You’ll find dive centers on all the Azores islands except Corvo—although the tiny island does have fantastic dive sites. Choose from scuba tours by day and night, PADI (Professional Association of Diving Instructors) dive courses and snorkel lessons or excursions. More personalized scuba outings, such as those offered by John Cockshott (São Miguel), are also available. Non-divers can snorkel off boatall the islands and frolic with dolphins or swim with the turtles. If you prefer to stay above water, board one of the many vessels operated by companies like Futurismo (São Miguel) that go whale and dolphin watching. You can also go sport fishing if you want to wrestle with nature.
Island Artistry on Santa Maria, São Miguel & Faial
The Azores are rich in artistry when it comes to architecture, pottery and seafaring heritage. Arched doorways and windows in Vila do Porto on Santa Maria attest to the early settlers that hailed from the southern Alentejo and Algarve regions of Portugal. Traditional one-story houses feature terra-cotta hipped roofs (sloping down on all four sides) and the iconic slender chimneys that resemble minarets. Houses are also accented with specific colors to offset the white masonry. Each of the island’s five parishes displays a different trim color—blue in Santa Bárbara, green in Santo Espírito, yellow in São Pedro, red ochre in Almagreira and terra-cotta in Vila do Porto. You can trace the origin of traditional Louça da Lagoa ceramics—sought after by many collectors—to the island of São Miguel. In addition to the familiar blue-and-white designs on glazed crockery and tiles, look for red-clay pottery and sculpture work (glazed or unglazed, handpainted or not) as well as industrial ceramics (roofing materials, bricks and decorative tiles). You can visit Cerâmica Vieira Lagoa, the Azores’ first ceramics factory (established in 1862), to see the full spectrum of Lagoa ceramics. Many are for sale in the shop.
For art from all over the globe, head to Horta’s marina on the island of Faial, where thousands of murals left by passing sailors grace the seawalls, pier and walkways. Serving as a type of calling card, each mural lists the name of the vessel and its crewmen, as well as the year of the visit. Sailors have called on Horta since the 18th century, when hunting brought whaling fleets to the island. The marina still serves as a key stop for yachts on transatlantic journeys, and sailors usually visit Peter’s Café Sport, a seafaring institution bursting with nautical heritage.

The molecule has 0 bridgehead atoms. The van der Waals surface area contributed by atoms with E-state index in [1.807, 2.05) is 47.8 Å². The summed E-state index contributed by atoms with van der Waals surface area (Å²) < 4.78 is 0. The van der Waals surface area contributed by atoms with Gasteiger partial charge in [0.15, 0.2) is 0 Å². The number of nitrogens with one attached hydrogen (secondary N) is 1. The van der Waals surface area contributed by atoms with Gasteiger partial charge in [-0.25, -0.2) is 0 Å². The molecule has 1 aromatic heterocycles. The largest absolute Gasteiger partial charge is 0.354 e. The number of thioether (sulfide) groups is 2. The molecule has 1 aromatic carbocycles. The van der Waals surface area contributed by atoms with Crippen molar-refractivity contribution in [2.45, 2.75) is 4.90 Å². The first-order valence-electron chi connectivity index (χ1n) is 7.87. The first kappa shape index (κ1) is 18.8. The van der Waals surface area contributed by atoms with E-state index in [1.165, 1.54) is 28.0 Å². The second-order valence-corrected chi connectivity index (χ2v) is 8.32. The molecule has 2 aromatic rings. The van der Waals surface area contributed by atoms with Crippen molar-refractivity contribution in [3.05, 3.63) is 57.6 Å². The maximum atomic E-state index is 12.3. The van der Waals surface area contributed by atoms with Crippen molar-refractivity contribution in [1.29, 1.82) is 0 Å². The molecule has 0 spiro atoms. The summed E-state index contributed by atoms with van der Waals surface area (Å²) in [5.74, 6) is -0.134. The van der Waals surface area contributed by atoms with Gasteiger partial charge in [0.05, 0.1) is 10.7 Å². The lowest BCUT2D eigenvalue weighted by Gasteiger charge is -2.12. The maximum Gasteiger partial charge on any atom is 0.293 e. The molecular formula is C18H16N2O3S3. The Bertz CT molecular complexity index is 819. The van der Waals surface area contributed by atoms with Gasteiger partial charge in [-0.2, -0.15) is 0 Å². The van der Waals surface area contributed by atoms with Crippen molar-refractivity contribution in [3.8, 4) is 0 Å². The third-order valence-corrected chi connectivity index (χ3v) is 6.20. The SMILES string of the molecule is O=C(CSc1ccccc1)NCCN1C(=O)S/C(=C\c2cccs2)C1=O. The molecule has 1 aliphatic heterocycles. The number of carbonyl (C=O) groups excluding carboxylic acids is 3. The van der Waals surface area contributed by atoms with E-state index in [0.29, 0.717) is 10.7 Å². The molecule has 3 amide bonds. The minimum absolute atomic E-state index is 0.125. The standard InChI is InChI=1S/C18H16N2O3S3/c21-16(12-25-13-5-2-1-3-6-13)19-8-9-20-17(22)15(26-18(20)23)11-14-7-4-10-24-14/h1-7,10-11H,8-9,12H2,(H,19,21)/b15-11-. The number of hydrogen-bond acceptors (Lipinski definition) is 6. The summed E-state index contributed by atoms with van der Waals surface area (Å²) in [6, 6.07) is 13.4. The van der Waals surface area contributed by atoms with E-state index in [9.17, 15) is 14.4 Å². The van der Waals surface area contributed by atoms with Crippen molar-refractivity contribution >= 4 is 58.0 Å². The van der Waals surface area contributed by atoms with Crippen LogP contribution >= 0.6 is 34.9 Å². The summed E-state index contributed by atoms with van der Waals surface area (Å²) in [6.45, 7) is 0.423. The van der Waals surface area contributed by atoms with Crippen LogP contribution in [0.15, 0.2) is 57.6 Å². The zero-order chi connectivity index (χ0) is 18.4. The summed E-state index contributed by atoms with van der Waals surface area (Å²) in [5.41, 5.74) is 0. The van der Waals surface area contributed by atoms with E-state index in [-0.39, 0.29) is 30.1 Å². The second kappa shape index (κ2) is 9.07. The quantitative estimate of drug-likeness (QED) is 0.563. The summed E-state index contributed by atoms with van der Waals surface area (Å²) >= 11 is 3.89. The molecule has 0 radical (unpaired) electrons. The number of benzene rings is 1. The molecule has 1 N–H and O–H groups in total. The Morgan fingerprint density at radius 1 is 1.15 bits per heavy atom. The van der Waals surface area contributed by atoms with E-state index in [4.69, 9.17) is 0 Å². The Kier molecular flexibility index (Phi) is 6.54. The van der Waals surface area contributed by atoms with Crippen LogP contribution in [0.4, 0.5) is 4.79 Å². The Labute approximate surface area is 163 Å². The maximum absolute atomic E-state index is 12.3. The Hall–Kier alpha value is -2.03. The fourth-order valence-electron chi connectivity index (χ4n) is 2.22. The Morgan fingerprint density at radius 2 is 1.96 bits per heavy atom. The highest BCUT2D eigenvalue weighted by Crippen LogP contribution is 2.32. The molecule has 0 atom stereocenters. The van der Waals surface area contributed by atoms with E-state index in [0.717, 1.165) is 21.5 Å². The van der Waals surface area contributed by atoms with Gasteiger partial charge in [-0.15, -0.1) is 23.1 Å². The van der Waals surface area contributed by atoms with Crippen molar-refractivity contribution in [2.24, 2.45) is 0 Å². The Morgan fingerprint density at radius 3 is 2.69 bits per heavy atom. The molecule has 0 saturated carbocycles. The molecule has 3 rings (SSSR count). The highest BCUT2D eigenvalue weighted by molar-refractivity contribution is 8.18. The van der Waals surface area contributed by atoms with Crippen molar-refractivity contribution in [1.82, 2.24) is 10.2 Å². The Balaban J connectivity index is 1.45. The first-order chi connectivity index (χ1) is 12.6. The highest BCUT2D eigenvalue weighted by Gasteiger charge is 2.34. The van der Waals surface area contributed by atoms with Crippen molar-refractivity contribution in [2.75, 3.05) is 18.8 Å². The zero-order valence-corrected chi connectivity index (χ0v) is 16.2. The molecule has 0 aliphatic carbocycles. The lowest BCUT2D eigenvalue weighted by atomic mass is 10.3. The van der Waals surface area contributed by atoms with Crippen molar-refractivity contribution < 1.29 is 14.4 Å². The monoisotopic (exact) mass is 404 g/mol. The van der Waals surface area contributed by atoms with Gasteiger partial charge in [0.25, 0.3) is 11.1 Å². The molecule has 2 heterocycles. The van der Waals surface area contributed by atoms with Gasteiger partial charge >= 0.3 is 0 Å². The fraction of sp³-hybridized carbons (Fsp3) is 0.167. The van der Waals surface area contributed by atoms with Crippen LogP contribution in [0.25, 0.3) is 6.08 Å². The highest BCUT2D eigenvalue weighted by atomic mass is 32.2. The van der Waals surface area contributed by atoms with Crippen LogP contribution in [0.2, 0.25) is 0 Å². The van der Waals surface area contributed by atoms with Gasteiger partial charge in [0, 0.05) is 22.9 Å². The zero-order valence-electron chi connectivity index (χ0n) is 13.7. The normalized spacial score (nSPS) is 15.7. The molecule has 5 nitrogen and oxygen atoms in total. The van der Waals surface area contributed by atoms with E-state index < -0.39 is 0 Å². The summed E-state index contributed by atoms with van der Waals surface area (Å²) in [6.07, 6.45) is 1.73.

Terceira – Traditions of Man vs. Beast
The numerous bull farms of Terceira attest to an ancient tradition that is still revered on this island. Between May and October, you’ll find bulls running through the streets or engaged in formal arena bullfights. Unlike in Spain, however, these bulls are not killed—nor are they herded in the streets with other bulls. Whether on predetermined dates or at spontaneous events, there is a method to the madness. Touradas à corda (bullfighting by rope) serves as an informal form of joust that gives spectators a chance to contend with a bull. Held on village main streets or on the beach, these events bring out locals who avidly watch frenzied bulls charging up stairwells, down alleyways, into gardens, rivers or open spaces, and even over sand into the sea in a dangerous game of cat and mouse. To ensure safety, bulls are tied to a long rope held firmly in hand by a group of seasoned pastores (herdsmen) outfitted in white tunics and black fedoras. After a small rocket is launched to signal the start, the bull is released from a crate and local “matadors” (regular civilians)—who are brave enough (or want to impress enough)—approach the bulls and engage them by waving jackets, capes, carpet pieces, umbrellas or flailing arms. The viewing public stands or sits wherever there is room: along the streets, atop walls and windowsills, on the beach or in the sea. Everyone knows to get out of the way when the bull heads in their direction (stake out your viewing spot with a quick escape in mind; many locals watch from the safety of the surrounding trees, rooftops and verandas). Once the bull tires, the pastores guide it back into its crate and launch another rocket to signal the end of the round.
These touradas à corda usually happen in the late afternoon and are free to watch. Arena fights are more akin to formal Portuguese bullfighting and require tickets to see. In both cases, the bulls are returned to their farms after a vet examination.
São Miguel – Cooking in the Volcano
Since lava is key part of the Azores’ heritage, visitors should see one of the many volcanic lakes or peaks. On São Miguel, head to the eastern side of the island to have a meal at Lagoa das Furnas (Furnas Lake) in the Vale das Furnas (Valley of Furnaces). Volcanic eruptions in the 17th century created caverns in the ground, which still provide bubbling hot springs and steaming geysers for a unique gastronomic tradition. On Sundays, people come here to cook cozido—a stew of meat (chicken, beef, pork or sausage) and vegetables (carrots, turnips, potatoes and cabbage). After assembling the ingredients at home, locals arrive in the morning with their pots in hand and place them directly in ground holes to let them cook for 5 to 6 hours via geothermal heat. Holes are tagged so everyone knows whose food is whose. Don’t worry if you don’t come equipped—local restaurants like Tony’s and Caldeiras e Vulcões also prepare the volcanic cozida and have it ready around 1 p.m. with appropriate names like “Stromboli Eruption” and “Lava Chicken.”